Practice of Medicine


Expecting Perfection: Managing Obstetric Liability Risks

In this episode of the MagMutual podcast, Steve Adubato, PhD, speaks with obstetrician/gynecologist Alan Joffe, MD, about the top loss drivers and most common causes of malpractice claims against OB/GYNs. Dr. Joffe describes the expectation of perfection when it comes to delivering babies and the impact malpractice lawsuits have on practicing physicians. Dr. Joffe walks listeners through a real case study on shoulder dystocia. He also discusses best practices for performing a Cesarean section and provides specific strategies on how to minimize the associated risks.

Release Date: 8/30/2023; Recorded Date: 4/27/2023

Podcast Transcript

ADUBATO:  Hi everyone, Steve Adubato. Welcome to the MagMutual podcast. This is a podcast that deals with a range of healthcare topics and issues and trends. Our goal is to ensure a safer practice for all MagMutual physicians. 

Today the podcast welcomes Dr. Alan Joffe, an obstetrician/gynecologist in Atlanta, Georgia, and also a member of the medical faculty at MagMutual Insurance Company. Dr. Joffe, great to have you with us on the podcast.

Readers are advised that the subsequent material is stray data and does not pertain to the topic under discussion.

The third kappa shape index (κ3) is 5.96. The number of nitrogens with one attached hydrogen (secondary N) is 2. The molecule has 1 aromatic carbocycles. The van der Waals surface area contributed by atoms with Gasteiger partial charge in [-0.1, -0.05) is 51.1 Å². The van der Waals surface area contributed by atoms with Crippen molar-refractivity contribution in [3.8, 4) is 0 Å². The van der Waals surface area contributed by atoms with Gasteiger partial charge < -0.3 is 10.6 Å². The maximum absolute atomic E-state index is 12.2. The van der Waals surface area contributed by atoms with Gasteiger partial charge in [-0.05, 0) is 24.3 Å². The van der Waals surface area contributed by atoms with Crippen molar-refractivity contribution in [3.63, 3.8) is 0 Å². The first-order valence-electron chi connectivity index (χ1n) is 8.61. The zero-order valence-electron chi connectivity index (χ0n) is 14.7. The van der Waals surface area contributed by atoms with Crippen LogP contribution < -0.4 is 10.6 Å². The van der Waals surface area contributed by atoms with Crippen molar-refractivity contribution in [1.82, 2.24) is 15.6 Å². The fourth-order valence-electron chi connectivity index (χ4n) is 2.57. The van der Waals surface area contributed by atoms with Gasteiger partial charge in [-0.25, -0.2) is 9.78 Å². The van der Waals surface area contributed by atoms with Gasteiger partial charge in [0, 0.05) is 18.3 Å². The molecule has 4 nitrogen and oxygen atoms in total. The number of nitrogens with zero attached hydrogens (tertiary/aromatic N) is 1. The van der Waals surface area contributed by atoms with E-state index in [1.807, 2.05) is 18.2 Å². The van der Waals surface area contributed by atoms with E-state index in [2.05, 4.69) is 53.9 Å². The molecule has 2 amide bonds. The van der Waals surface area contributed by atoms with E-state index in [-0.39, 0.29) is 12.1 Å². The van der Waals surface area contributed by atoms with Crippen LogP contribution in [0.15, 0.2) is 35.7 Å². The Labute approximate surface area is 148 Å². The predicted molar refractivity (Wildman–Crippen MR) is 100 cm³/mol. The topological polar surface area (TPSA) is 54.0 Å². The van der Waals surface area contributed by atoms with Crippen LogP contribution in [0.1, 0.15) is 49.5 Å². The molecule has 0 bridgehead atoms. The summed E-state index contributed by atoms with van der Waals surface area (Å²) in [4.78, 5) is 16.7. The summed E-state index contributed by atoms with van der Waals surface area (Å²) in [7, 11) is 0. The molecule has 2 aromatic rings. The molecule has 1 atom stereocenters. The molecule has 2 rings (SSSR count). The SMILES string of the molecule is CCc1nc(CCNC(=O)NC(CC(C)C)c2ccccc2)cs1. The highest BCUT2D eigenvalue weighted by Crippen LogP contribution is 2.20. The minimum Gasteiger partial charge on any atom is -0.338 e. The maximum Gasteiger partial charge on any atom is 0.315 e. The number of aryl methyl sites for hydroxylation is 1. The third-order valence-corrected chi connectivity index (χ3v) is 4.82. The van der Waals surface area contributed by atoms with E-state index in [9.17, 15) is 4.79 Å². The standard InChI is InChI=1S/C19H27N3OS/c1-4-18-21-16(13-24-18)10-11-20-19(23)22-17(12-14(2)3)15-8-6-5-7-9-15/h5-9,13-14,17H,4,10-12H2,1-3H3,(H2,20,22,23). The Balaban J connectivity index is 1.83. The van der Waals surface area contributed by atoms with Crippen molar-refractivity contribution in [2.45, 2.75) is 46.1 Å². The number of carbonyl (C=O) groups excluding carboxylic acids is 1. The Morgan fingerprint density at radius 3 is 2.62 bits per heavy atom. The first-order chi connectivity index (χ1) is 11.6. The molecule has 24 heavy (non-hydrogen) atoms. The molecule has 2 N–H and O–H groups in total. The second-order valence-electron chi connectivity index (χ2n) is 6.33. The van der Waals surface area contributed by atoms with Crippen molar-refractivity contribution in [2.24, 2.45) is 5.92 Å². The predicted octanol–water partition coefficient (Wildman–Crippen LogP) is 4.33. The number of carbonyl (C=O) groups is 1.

JOFFE:  Thank you so much. 

ADUBATO:  Doctor, tell us a little bit about your background in becoming an OB/GYN. 

JOFFE:  Well, I guess we should start at the beginning. I went to the University of Maryland Medical School and then to Johns Hopkins to train in OB/GYN. From there, I moved after the residency program was complete, to the state of Georgia, and began teaching at a local teaching hospital and began a private practice. Over the years, the private practice grew, and eventually I became chairman of the department of Northside Hospital, which is one of the largest delivery hospitals in the United States of America, so that is how my career developed. During that process, I got involved with MagMutual with an interest in minimizing liability risks with the concept that we physicians can do a better job and have better outcomes.